Bonhams, Christie’s, Sotheby’s, and Swann Galleries, New York City
I could have stayed home in Massachusetts. Like many, if not most, auction previewers and buyers these days, I could have looked and watched online. I would have saved eight hours of driving, 15 miles of walking, money spent on a hotel, parking, and restaurants, as well as time. But I would have missed so much, and I would have none of my treasured acquisitions and photos from those three full days—December 2-4, 2017—in “The City.”
Here is a quick itinerary, with details and photos to follow. Saturday: Sotheby’s watches preview, with rooms of exotic cars also on view in the Life of Luxury sales displays; Bonhams’ preview of watches, clocks, and history of science and technology auction; Christie’s preview of watches; then dinner with three Bonhams watch experts. Sunday: The Met Breuer exhibit of Norwegian artist Edvard Munch (1863-1944), featuring his painting Self Portrait: Between the Clock and the Bed; returned to Christie’s to preview books and manuscripts. Monday: Bonhams’ live Art of Time auction; Swann Galleries’ preview of maps and atlases and illustration art; evening lecture by famed independent English watchmaker Roger Smith at the Horological Society of New York.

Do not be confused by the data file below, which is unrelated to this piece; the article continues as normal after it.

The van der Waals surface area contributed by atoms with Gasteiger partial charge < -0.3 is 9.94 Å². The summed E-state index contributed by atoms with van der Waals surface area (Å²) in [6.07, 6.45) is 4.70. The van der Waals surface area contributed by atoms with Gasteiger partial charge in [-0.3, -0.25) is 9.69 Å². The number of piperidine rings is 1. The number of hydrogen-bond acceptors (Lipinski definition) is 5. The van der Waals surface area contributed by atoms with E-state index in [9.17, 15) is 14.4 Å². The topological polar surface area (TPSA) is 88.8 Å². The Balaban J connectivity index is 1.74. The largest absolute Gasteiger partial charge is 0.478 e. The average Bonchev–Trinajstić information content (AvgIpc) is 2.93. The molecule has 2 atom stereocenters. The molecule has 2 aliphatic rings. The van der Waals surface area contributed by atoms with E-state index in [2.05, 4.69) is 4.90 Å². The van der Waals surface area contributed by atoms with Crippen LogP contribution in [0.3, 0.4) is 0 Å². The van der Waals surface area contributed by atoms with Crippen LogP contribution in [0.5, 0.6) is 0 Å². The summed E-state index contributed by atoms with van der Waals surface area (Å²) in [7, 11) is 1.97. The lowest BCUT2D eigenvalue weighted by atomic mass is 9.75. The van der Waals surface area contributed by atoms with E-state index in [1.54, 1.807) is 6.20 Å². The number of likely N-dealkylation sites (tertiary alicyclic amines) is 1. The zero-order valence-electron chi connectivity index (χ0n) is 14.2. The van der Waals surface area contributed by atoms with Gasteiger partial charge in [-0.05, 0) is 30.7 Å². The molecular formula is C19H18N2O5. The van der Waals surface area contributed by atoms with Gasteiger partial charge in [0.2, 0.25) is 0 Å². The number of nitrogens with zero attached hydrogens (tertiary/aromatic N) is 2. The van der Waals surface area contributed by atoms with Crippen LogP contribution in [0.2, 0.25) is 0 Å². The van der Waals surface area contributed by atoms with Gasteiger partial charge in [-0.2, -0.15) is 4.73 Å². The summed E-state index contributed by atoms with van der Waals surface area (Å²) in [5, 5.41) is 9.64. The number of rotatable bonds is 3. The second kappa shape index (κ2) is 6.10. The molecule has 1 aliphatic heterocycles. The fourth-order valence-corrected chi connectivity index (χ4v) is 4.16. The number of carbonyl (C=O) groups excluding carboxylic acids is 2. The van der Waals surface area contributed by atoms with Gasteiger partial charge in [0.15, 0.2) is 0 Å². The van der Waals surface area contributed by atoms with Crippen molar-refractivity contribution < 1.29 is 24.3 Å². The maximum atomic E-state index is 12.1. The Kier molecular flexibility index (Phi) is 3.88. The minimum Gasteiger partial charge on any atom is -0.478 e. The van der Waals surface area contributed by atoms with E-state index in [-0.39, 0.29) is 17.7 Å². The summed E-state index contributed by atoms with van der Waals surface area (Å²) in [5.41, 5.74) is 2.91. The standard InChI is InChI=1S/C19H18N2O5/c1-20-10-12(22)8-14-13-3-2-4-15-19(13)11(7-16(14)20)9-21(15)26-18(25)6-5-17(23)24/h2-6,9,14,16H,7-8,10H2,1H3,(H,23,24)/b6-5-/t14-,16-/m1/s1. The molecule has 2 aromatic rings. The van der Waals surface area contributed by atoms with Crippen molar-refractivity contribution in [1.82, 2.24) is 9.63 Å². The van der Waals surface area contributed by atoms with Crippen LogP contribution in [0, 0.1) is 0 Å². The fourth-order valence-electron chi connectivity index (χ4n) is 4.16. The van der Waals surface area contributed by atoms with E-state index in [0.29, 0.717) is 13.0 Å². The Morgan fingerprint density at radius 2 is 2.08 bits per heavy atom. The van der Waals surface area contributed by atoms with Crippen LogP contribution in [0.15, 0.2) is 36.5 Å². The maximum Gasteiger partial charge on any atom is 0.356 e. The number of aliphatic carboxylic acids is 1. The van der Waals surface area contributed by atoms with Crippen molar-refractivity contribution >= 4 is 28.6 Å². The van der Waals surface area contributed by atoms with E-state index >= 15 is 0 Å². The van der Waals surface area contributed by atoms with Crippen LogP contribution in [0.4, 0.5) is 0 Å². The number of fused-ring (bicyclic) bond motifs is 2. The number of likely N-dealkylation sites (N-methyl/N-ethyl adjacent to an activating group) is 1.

From my own desk, I easily could have scrutinized every online auction lot, and I did some of that research in advance. But as in nearly all online shopping, wide-ranging browsing and serendipity rarely come into play. Linear progressions of screenviews would never have brought me to the unexpected places, people, and purchases resulting from my traveling beyond the cyber world for those three days.
At Sotheby’s, I chatted with Daryn Schnipper, longtime leader of its watch department. She provided details on lots I had overlooked, we discussed the state of the horology market, she led me to printed background materials not in the auction catalog, and she introduced me to colleagues. I experienced the buzz and excitement of many fine timekeepers (and fancy cars) dramatically displayed in one place.
If size matters with Cartier Art Deco-style clocks, then that would partly explain why Sotheby’s Lot 783, a stunning mystery clock, made $250,000 (est. $125,000/200,000) as compared to one less than half its size at Bonhams that brought about 20% less. Previewers could view an original 1984 Cartier invoice showing the clock’s purchase price when new of $198,000, plus $12,870 in sales tax. Sotheby’s photo.
I cannot read old German, but I know a fantastic clock graphic when I see one, complete with world map on the clock face. (The map shows California as an island.) At Swann Galleries, I held in my hands this 22" x 25" engraving by Johann Baptist Homann (1664-1724), printed circa 1730 in Nuremberg, and I knew it would have to be mine. Lot 80 of Swann’s December 5 sale of maps and atlases, natural history, and color plate books sold to me for $593.75 (est. $400/600). I am informed by Dr. Johannes Graf, curator of a wonderful Black Forest clock museum in Furtwangen, Germany, that “the clock depicted on the print you can see at the International Museum for Horology at La Chaux-de-Fonds. It is probably the first world time clock….”